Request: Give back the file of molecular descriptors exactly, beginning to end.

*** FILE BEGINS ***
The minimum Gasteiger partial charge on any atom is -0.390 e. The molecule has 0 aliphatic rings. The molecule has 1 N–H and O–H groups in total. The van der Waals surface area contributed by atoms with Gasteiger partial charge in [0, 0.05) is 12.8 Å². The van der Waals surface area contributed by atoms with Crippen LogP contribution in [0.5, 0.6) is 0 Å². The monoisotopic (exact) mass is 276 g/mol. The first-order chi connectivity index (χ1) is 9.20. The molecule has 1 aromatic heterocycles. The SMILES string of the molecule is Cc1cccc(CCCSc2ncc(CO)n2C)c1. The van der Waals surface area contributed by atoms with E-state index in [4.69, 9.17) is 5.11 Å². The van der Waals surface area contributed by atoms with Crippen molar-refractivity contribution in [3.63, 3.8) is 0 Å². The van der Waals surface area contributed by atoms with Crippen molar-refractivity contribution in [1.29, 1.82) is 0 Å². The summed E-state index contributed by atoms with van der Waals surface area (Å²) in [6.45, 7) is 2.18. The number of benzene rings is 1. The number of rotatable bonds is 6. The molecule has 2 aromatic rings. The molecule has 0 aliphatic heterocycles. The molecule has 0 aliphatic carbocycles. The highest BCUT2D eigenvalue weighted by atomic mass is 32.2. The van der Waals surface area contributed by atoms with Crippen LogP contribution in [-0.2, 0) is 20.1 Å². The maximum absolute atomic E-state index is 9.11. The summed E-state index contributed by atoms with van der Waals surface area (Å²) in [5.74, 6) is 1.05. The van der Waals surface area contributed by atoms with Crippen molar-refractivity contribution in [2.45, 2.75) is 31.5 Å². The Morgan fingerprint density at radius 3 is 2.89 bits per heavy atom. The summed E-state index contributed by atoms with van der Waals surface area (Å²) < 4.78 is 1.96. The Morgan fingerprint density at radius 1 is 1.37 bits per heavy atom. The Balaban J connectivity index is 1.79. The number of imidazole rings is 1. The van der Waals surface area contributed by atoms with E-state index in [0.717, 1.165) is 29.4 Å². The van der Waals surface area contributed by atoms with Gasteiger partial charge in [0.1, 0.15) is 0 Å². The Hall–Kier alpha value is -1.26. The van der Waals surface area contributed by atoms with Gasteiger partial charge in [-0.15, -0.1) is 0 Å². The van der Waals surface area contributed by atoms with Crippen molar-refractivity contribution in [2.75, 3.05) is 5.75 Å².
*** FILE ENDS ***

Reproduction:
The minimum Gasteiger partial charge on any atom is -0.390 e. The molecule has 0 aliphatic rings. The molecule has 1 N–H and O–H groups in total. The van der Waals surface area contributed by atoms with Gasteiger partial charge in [0, 0.05) is 12.8 Å². The van der Waals surface area contributed by atoms with Crippen LogP contribution in [0.5, 0.6) is 0 Å². The monoisotopic (exact) mass is 276 g/mol. The first-order chi connectivity index (χ1) is 9.20. The molecule has 1 aromatic heterocycles. The SMILES string of the molecule is Cc1cccc(CCCSc2ncc(CO)n2C)c1. The van der Waals surface area contributed by atoms with E-state index in [4.69, 9.17) is 5.11 Å². The van der Waals surface area contributed by atoms with Crippen molar-refractivity contribution in [3.63, 3.8) is 0 Å². The van der Waals surface area contributed by atoms with Crippen molar-refractivity contribution in [1.29, 1.82) is 0 Å². The summed E-state index contributed by atoms with van der Waals surface area (Å²) in [6.45, 7) is 2.18. The number of benzene rings is 1. The number of rotatable bonds is 6. The molecule has 2 aromatic rings. The molecule has 0 aliphatic heterocycles. The molecule has 0 aliphatic carbocycles. The highest BCUT2D eigenvalue weighted by atomic mass is 32.2. The van der Waals surface area contributed by atoms with Crippen LogP contribution in [-0.2, 0) is 20.1 Å². The maximum absolute atomic E-state index is 9.11. The summed E-state index contributed by atoms with van der Waals surface area (Å²) in [5.74, 6) is 1.05. The van der Waals surface area contributed by atoms with Crippen molar-refractivity contribution in [2.45, 2.75) is 31.5 Å². The Morgan fingerprint density at radius 3 is 2.89 bits per heavy atom. The summed E-state index contributed by atoms with van der Waals surface area (Å²) < 4.78 is 1.96. The Morgan fingerprint density at radius 1 is 1.37 bits per heavy atom. The Balaban J connectivity index is 1.79. The number of imidazole rings is 1. The van der Waals surface area contributed by atoms with E-state index in [0.717, 1.165) is 29.4 Å². The van der Waals surface area contributed by atoms with Gasteiger partial charge in [0.1, 0.15) is 0 Å². The Hall–Kier alpha value is -1.26. The van der Waals surface area contributed by atoms with Gasteiger partial charge in [-0.15, -0.1) is 0 Å². The van der Waals surface area contributed by atoms with Crippen molar-refractivity contribution in [2.75, 3.05) is 5.75 Å².